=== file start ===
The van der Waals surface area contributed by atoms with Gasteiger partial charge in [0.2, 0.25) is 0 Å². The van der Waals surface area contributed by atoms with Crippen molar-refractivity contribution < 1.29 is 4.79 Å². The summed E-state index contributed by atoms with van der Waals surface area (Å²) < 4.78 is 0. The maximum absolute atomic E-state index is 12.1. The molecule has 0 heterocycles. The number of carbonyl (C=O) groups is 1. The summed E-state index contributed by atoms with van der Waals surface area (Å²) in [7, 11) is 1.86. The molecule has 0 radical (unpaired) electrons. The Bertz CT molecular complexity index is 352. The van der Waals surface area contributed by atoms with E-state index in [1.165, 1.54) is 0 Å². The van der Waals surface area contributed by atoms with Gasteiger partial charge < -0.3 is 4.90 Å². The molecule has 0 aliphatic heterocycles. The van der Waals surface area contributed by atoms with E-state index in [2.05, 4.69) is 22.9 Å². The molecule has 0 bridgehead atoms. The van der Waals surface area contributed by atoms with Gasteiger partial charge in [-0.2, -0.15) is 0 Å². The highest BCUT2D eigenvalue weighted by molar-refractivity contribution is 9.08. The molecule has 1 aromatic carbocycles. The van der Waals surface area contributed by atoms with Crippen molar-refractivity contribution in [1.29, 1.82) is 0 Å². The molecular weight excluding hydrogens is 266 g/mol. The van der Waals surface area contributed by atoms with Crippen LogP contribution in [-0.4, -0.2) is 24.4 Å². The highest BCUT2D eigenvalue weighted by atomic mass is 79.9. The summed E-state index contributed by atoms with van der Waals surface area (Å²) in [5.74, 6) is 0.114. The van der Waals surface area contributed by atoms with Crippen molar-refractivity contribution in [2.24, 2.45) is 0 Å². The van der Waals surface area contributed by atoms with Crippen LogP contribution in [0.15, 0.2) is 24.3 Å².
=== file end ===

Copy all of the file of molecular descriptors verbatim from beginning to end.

The van der Waals surface area contributed by atoms with Gasteiger partial charge in [0.2, 0.25) is 0 Å². The van der Waals surface area contributed by atoms with Crippen molar-refractivity contribution < 1.29 is 4.79 Å². The summed E-state index contributed by atoms with van der Waals surface area (Å²) < 4.78 is 0. The maximum absolute atomic E-state index is 12.1. The molecule has 0 heterocycles. The number of carbonyl (C=O) groups is 1. The summed E-state index contributed by atoms with van der Waals surface area (Å²) in [7, 11) is 1.86. The molecule has 0 radical (unpaired) electrons. The Bertz CT molecular complexity index is 352. The van der Waals surface area contributed by atoms with E-state index in [1.165, 1.54) is 0 Å². The van der Waals surface area contributed by atoms with Gasteiger partial charge < -0.3 is 4.90 Å². The molecule has 0 aliphatic heterocycles. The van der Waals surface area contributed by atoms with E-state index in [2.05, 4.69) is 22.9 Å². The molecule has 0 bridgehead atoms. The van der Waals surface area contributed by atoms with Gasteiger partial charge in [-0.2, -0.15) is 0 Å². The highest BCUT2D eigenvalue weighted by molar-refractivity contribution is 9.08. The molecule has 1 aromatic carbocycles. The van der Waals surface area contributed by atoms with Crippen molar-refractivity contribution in [1.29, 1.82) is 0 Å². The molecular weight excluding hydrogens is 266 g/mol. The van der Waals surface area contributed by atoms with Crippen LogP contribution in [-0.4, -0.2) is 24.4 Å². The highest BCUT2D eigenvalue weighted by atomic mass is 79.9. The summed E-state index contributed by atoms with van der Waals surface area (Å²) in [5.74, 6) is 0.114. The van der Waals surface area contributed by atoms with Crippen molar-refractivity contribution in [2.24, 2.45) is 0 Å². The van der Waals surface area contributed by atoms with Crippen LogP contribution in [0.15, 0.2) is 24.3 Å².